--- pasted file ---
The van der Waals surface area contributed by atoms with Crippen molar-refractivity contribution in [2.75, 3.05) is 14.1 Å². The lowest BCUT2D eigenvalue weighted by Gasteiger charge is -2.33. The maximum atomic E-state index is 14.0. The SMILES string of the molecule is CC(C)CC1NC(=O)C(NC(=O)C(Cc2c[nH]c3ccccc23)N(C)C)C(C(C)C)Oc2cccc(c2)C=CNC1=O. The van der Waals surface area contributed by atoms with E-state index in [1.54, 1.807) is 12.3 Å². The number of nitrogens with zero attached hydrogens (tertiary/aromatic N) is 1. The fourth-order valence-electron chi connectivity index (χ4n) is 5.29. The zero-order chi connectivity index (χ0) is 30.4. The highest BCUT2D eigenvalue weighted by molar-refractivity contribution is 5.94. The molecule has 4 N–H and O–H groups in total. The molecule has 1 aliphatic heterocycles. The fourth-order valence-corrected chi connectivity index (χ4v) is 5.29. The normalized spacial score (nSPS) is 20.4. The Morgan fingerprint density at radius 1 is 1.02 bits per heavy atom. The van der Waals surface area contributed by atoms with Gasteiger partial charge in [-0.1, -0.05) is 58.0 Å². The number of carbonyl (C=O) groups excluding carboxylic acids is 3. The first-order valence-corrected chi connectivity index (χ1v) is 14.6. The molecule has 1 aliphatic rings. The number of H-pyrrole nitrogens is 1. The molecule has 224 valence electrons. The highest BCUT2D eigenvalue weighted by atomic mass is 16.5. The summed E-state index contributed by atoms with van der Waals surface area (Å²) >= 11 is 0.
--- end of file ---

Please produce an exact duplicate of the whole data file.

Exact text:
The van der Waals surface area contributed by atoms with Crippen molar-refractivity contribution in [2.75, 3.05) is 14.1 Å². The lowest BCUT2D eigenvalue weighted by Gasteiger charge is -2.33. The maximum atomic E-state index is 14.0. The SMILES string of the molecule is CC(C)CC1NC(=O)C(NC(=O)C(Cc2c[nH]c3ccccc23)N(C)C)C(C(C)C)Oc2cccc(c2)C=CNC1=O. The van der Waals surface area contributed by atoms with E-state index in [1.54, 1.807) is 12.3 Å². The number of nitrogens with zero attached hydrogens (tertiary/aromatic N) is 1. The fourth-order valence-electron chi connectivity index (χ4n) is 5.29. The zero-order chi connectivity index (χ0) is 30.4. The highest BCUT2D eigenvalue weighted by molar-refractivity contribution is 5.94. The molecule has 4 N–H and O–H groups in total. The molecule has 1 aliphatic heterocycles. The fourth-order valence-corrected chi connectivity index (χ4v) is 5.29. The normalized spacial score (nSPS) is 20.4. The Morgan fingerprint density at radius 1 is 1.02 bits per heavy atom. The van der Waals surface area contributed by atoms with Gasteiger partial charge in [-0.1, -0.05) is 58.0 Å². The number of carbonyl (C=O) groups excluding carboxylic acids is 3. The first-order valence-corrected chi connectivity index (χ1v) is 14.6. The molecule has 1 aliphatic rings. The number of H-pyrrole nitrogens is 1. The molecule has 224 valence electrons. The highest BCUT2D eigenvalue weighted by atomic mass is 16.5. The summed E-state index contributed by atoms with van der Waals surface area (Å²) >= 11 is 0.